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India’s expansion, the strongest quarterly performance since early 2008, was bolstered by rising industrial production and government stimulus measures designed to combat the global downturn.
The figures show manufacturing in India surged by 9.2 per cent while government spending on roads and other projects climbed by 12.7 per cent.
Government spending in total rose 26.9 per cent, while private consumption increased 5.6 per cent, in constant currency terms, from the same quarter a year ago.
The growth comes despite the worst summer monsoon since 1972 hitting India’s agricultural sector – growth in agriculture, forestry and fishing was just 0.9 per cent for the quarter, the figures showed.
While less than 20 per cent of India’s gross domestic product comes from agriculture, some 65 per cent of the population relies on farming for their livelihood.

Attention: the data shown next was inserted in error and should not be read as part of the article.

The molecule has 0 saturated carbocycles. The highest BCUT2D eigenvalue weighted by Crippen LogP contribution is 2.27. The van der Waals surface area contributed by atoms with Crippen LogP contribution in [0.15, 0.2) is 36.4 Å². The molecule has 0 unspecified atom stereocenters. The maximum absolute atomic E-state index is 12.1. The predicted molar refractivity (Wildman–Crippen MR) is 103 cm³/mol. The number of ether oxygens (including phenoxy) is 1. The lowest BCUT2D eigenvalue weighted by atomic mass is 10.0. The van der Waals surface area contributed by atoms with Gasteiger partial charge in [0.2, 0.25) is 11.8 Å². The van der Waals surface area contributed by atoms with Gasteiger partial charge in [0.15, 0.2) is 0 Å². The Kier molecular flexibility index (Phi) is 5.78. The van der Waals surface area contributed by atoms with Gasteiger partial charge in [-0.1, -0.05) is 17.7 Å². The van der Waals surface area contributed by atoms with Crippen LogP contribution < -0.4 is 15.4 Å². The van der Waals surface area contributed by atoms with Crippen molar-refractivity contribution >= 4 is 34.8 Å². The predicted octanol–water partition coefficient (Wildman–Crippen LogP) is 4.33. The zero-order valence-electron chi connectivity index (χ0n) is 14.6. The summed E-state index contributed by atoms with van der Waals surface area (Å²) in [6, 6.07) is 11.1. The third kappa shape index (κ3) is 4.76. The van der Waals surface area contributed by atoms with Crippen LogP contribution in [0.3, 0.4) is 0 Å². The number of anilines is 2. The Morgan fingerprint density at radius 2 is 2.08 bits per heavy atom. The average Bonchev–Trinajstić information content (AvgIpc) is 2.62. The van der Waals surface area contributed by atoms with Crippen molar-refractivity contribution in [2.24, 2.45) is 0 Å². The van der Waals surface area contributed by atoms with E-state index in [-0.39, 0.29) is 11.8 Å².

Montek Singh Ahluwalia, the deputy chairman of India’s planning commission, said the rise had caused the board to increase its estimates for the year to March 2010, although he did not say by how much.
“In the rest of the year we could see [more] significant improvement than expected,” he told reporters in New Delhi.
Figures for the Asian region as a whole have been strong as countries pull out of the financial downturn.
Regional rival China grew by 8.9 per cent in the third quarter, the fastest pace in a year.
Analysts said the strong Indian numbers would fuel debate over when the central bank should raise benchmark borrowing rates as it seeks to fight inflation and keep the economic resurgence on track.
But economists said the odds were still tilted in favour of interest rates remaining on hold until January while the central bank waits to ensure the strong growth is entrenched.
During the July-September quarter last year India saw a growth rate of 7.7 per cent. Growth for the fiscal year ending March 31 dropped to 6.7 per cent, its worst since 2003.